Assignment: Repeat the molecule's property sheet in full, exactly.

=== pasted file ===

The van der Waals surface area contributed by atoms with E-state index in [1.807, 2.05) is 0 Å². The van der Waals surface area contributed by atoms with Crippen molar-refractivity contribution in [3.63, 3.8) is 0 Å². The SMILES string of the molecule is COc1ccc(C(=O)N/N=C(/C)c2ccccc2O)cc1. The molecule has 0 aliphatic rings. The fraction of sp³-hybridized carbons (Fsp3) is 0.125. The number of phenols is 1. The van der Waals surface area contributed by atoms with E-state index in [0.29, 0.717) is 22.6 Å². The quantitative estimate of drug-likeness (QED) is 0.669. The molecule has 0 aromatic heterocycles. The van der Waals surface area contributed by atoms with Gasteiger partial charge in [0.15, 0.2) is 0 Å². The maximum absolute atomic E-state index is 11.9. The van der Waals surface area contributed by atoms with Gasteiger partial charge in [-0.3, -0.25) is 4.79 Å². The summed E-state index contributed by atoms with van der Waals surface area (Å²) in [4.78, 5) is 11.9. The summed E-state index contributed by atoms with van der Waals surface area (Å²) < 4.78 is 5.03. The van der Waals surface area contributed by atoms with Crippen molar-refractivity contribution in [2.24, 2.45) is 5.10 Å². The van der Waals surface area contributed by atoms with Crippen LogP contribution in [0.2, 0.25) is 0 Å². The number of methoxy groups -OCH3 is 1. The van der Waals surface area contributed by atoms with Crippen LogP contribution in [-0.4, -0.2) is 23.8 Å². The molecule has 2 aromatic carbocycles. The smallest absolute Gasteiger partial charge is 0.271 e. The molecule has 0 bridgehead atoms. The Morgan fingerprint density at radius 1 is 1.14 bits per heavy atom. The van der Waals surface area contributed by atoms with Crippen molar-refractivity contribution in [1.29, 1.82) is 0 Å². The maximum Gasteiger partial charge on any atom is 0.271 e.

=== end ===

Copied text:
The van der Waals surface area contributed by atoms with E-state index in [1.807, 2.05) is 0 Å². The van der Waals surface area contributed by atoms with Crippen molar-refractivity contribution in [3.63, 3.8) is 0 Å². The SMILES string of the molecule is COc1ccc(C(=O)N/N=C(/C)c2ccccc2O)cc1. The molecule has 0 aliphatic rings. The fraction of sp³-hybridized carbons (Fsp3) is 0.125. The number of phenols is 1. The van der Waals surface area contributed by atoms with E-state index in [0.29, 0.717) is 22.6 Å². The quantitative estimate of drug-likeness (QED) is 0.669. The molecule has 0 aromatic heterocycles. The van der Waals surface area contributed by atoms with Gasteiger partial charge in [0.15, 0.2) is 0 Å². The maximum absolute atomic E-state index is 11.9. The van der Waals surface area contributed by atoms with Gasteiger partial charge in [-0.3, -0.25) is 4.79 Å². The summed E-state index contributed by atoms with van der Waals surface area (Å²) in [4.78, 5) is 11.9. The summed E-state index contributed by atoms with van der Waals surface area (Å²) < 4.78 is 5.03. The van der Waals surface area contributed by atoms with Crippen molar-refractivity contribution in [2.24, 2.45) is 5.10 Å². The van der Waals surface area contributed by atoms with Crippen LogP contribution in [0.2, 0.25) is 0 Å². The number of methoxy groups -OCH3 is 1. The van der Waals surface area contributed by atoms with Crippen LogP contribution in [-0.4, -0.2) is 23.8 Å². The molecule has 2 aromatic carbocycles. The smallest absolute Gasteiger partial charge is 0.271 e. The molecule has 0 bridgehead atoms. The Morgan fingerprint density at radius 1 is 1.14 bits per heavy atom. The van der Waals surface area contributed by atoms with Crippen molar-refractivity contribution in [1.29, 1.82) is 0 Å². The maximum Gasteiger partial charge on any atom is 0.271 e.